PENNINGTON v. SMITH et al. (Circuit Court of Appeals, Second Circuit. January 7, 1897.) 1.
DECREES OF ORPHANS' COURT-TRUSTEE'S ACCOUNT.
S.,. as executor of his wife's will, held a considerable amount of perSQnal property and some real estate, one-half of both belonging to him under the will, and one-half going to him as trustee for his children. He filed an account of the personalty, in which he charged himself with $13,800, overpaid beyond the actual amount of property received, as if with an asset of the estate, and credited himself with sundry items, including large disbursements for general expenses of the estate and family, and $88,900, paid to himself as trustee for his children, which would be the correct amount of their interest, if the other items were correct, and the $13,800 overpayment represented an actual receipt of property. The account was approved by the orphans' court as filed. Upon the theory that he was entitled to reimburse himself for this overpayment out of the beneficiaries' share of the real estate, he took and deposited with his own funds, in the hands of his second wife, a part of the proceeds of the sale of the infants' share of the real estate. S. having died, and litigation having arisen in the United States circuit court, between his widow and his successor as trustee, seeking to reclaim from her hands the share of the proceeds of the real estate taken by S., the widow claimed the right to show the overpayment. and charge it against the payment to the infants' estate, which the trustee resisted unless permitted to open the whole account, and show that the overpayment was properly chargeable against other items. Held, that the circuit court could not go behind the decree of the orphans' court for one purpose, and not for all, and would apply the rule that the adjudication of a competent court will be accepted as a settlement of the questions before it. 75 Fed. 157, reversed. A testamentary trustee, or a special guardian appointed under a state statute for the sale of infants' land, suing in either capacity, is not a mere guardian ad litem or next friend; and the federal courts have jurisdiction of a suit brought by him against a citizen of a state other than his own.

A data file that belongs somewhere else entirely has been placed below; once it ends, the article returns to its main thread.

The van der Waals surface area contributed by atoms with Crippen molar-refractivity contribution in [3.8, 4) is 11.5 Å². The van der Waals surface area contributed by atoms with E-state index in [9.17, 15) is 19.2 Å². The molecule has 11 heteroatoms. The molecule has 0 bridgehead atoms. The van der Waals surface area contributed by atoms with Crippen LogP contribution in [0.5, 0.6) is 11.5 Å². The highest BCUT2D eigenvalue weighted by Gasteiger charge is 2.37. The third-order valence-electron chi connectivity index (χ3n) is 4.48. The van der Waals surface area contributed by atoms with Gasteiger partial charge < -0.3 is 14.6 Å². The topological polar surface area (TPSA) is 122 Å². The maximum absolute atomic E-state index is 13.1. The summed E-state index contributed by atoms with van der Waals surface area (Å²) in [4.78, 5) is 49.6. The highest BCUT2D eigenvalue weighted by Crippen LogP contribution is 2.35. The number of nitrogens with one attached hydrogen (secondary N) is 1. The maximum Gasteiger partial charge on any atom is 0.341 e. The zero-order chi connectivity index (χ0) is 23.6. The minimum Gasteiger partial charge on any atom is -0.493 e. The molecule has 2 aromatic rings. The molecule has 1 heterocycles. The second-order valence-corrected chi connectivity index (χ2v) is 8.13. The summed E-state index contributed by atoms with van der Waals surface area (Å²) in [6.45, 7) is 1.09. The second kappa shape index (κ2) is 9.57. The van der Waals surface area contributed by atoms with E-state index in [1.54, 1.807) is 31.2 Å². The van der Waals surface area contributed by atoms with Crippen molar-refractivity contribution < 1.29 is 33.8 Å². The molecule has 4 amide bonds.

OF TIWSTEE OR SPECIAL GVARDIAN.
3. TRGSTEES-DEALINGS WITH TRUST FUNDS-NOTICE TO THIRD PARTIES.
S., who held a mortgage as special guardian and trustee for his children, received a payment on the mortgage in a check payable to him as guardian. which he turned over to his wife, who deposited it in her bank, and afterwards returned a part of the sum to S., and expended a part under his direction for the maintenance of the <!hildren. S. claimed a right to the proceeds of the mortgage as his own, which his wife knew; but, it being afterwards held that he was not so entitled, also held, in a suit by the successor of S., appointed after his death, against S.'s widow, that she was chargeable with knowledge that the money was a trust fund, and was accountable for all of it but that returned to S., the principal of the trust fund not being applicable to the maintenance of the beneficiaries, and the widow being chargeable with knowledge of that fact.
Appeal from the Circuit Court of the United States for the Southern District of New York. John B. Leavitt, for appellant. for appellees. Alex. Before LACOMBE and SHIPMAN, Circuit Judges. LACOMBE, Circuit Judge. Sallie L. B. Smith, the first wife of George Condit Smith, died in July, 1890, leaving two young daughters. She was a resident of New Jersey, was possessed of real and personal property, and left a will, which was duly admitted
78 FEDERAL REPORTER.
to probate in that state.
After the bequest of a few specific legacies, the will provides as follows:
"I give, devise, and bequeath the equal'undivided half part of all the rest of my property, as aforesaid, to my husband absolntely, and the other equal undivided half part thereof 1 give and bequeath, absolutely, to such child or children, and, if children, then in equal shares; but I direct that my husband shall hold the same in trust for such child or children during its or their minority, managing and investing the same according to law, and from time to time applying such parts of the income thereof to the support, maintenance, and education of such child or children as he may think advisable. The determination of my husband as to such management, investment, and application of income shall be final, and without appeal or question, as I have full confidence in his good sense and discretion."